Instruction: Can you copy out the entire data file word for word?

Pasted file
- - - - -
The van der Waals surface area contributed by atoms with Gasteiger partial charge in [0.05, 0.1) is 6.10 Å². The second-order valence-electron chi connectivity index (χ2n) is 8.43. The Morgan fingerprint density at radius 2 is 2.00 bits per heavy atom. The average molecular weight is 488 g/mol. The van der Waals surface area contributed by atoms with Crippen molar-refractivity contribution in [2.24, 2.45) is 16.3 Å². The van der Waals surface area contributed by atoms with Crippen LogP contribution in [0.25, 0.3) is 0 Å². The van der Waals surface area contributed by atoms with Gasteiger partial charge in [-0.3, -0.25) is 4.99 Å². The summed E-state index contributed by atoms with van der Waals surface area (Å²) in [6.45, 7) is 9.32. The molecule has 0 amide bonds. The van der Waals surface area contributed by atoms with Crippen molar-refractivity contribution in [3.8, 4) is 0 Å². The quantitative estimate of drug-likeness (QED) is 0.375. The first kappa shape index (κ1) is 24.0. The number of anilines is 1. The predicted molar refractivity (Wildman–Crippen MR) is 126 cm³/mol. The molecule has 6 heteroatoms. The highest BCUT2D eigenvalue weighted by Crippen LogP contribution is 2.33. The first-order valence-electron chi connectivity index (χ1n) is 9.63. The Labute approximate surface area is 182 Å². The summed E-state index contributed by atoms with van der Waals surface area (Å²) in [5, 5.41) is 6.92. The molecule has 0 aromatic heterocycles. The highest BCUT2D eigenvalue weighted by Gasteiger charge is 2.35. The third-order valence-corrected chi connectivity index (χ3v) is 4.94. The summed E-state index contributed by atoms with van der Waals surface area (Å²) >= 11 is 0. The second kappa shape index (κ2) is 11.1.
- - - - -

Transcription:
The van der Waals surface area contributed by atoms with Gasteiger partial charge in [0.05, 0.1) is 6.10 Å². The second-order valence-electron chi connectivity index (χ2n) is 8.43. The Morgan fingerprint density at radius 2 is 2.00 bits per heavy atom. The average molecular weight is 488 g/mol. The van der Waals surface area contributed by atoms with Crippen molar-refractivity contribution in [2.24, 2.45) is 16.3 Å². The van der Waals surface area contributed by atoms with Crippen LogP contribution in [0.25, 0.3) is 0 Å². The van der Waals surface area contributed by atoms with Gasteiger partial charge in [-0.3, -0.25) is 4.99 Å². The summed E-state index contributed by atoms with van der Waals surface area (Å²) in [6.45, 7) is 9.32. The molecule has 0 amide bonds. The van der Waals surface area contributed by atoms with Crippen molar-refractivity contribution in [3.8, 4) is 0 Å². The quantitative estimate of drug-likeness (QED) is 0.375. The first kappa shape index (κ1) is 24.0. The number of anilines is 1. The predicted molar refractivity (Wildman–Crippen MR) is 126 cm³/mol. The molecule has 6 heteroatoms. The highest BCUT2D eigenvalue weighted by Crippen LogP contribution is 2.33. The first-order valence-electron chi connectivity index (χ1n) is 9.63. The Labute approximate surface area is 182 Å². The summed E-state index contributed by atoms with van der Waals surface area (Å²) in [5, 5.41) is 6.92. The molecule has 0 aromatic heterocycles. The highest BCUT2D eigenvalue weighted by Gasteiger charge is 2.35. The third-order valence-corrected chi connectivity index (χ3v) is 4.94. The summed E-state index contributed by atoms with van der Waals surface area (Å²) >= 11 is 0. The second kappa shape index (κ2) is 11.1.